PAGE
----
Training Volume – The Crucial Factor for Progress

October 1, 2018

 

Are you getting the adequate progress from your training program? If not, volume may be the problem.

 

Volume is a highly neglected component of most training regimes. But what is volume exactly?

Putting it in simple English, this factor refers to the total amount of weight lifted in one workout, defined as (weight) x (repetitions) x (sets) for each weight used in the given training session added together.

 

For example, a bench press session might look something like:

  • 125 x 5 = 625

  • 150 x 5 =750

  • 225 x 3 = 675

  • 255 x 2 = 510

Adding all of these numbers together we get 625 + 750 + 675 + 510 = 2560 pounds of volume.

Research also concludes that volume is one of the crucial concerns in training for both strength and hypertrophy (1). That is, as we increase volume we tend to get stronger and bigger overtime. As we do more and more work, we progress more (2).

 

In order for you to better understand the importance of training volume, we are going to thoroughly showcase all the necessary details regarding this topic so you can implement these techniques right away!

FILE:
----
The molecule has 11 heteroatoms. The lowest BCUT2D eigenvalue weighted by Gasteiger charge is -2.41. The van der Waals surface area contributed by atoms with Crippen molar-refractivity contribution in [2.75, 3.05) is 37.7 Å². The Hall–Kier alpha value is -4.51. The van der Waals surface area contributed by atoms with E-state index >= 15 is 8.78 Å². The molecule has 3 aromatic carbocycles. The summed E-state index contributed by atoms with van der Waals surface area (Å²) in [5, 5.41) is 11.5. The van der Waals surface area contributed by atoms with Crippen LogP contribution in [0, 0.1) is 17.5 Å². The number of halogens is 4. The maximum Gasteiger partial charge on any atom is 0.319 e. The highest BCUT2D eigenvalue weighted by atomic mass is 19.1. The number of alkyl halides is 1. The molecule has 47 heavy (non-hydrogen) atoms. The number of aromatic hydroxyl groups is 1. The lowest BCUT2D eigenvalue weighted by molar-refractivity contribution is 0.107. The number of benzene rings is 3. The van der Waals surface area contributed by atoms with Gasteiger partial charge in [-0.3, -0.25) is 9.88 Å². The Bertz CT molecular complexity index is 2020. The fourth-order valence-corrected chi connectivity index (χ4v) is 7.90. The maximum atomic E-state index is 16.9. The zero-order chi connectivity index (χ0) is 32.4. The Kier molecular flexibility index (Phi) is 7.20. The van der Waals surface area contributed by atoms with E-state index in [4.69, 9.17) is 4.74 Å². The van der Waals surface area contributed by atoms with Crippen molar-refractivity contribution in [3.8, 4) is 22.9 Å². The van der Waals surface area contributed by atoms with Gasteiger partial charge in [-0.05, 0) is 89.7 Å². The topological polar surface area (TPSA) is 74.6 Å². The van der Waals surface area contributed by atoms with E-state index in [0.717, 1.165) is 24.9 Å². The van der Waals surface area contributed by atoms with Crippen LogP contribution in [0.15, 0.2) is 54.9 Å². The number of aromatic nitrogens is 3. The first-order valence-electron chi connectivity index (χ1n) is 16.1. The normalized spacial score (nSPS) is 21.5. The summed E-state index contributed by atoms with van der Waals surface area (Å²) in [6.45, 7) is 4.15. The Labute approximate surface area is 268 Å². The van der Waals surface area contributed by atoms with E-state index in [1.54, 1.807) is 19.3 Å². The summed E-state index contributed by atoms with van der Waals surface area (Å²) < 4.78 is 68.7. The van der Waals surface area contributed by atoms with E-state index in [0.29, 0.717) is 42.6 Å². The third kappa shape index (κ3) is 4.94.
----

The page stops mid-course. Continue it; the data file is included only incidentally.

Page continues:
Volume and Hypertrophy

Volume training for muscular development can be extremely confusing. The issue which most people face would be the problem of tracking volume with different exercises for each body part.

 

Dips and skullcrushers are both exercises that target the triceps, but since they have different mechanical advantages, it’s fairly unlikely that you’re going to be able to lift the same weight in both movements.

 

However, this doesn’t mean that doing dips is inferior to the skullcrusher movement. It is just going to be measured on a different magnitude. And then, of course we have the important compound exercises.

 

For instance, a bench press also works the triceps, but it also impacts the pectoral and deltoid muscles. Now, which muscle should the volume be accounted for? And what if we split them, which muscle will get which percentage of the compound lift?

The solution is simple:

  • Don’t overthink it! Focus on improving your overall volume load with each specific exercise every time you go to the gym. That means if you have a total volume of X for the skullcrushers, you aim to do more the next time you perform them, even if you’re going to be doing other triceps exercises for your next workout.

 

  • You could also just focus on one lift per workout. For example, one workout you may want to improve your volume on the bench press, but you’ll let the rest of the exercises performed have a similar volume to what you’ve done in your previous workout sessions.

 

 

Volume and Strength

Training to get stronger is a bit different from training for hypertrophy. The key thing when trying to increase strength are high intensity lifts that range usually in the 1-6 rep range, above the 75% of the 1RM.

 

Studies have proven that this rep range provides the adequate muscular adaption our body needs to handle heavy weights in order to get stronger. And for this reason you should strictly follow the mentioned rep pattern.

 

Now, how do we calculate the volume when training for strength?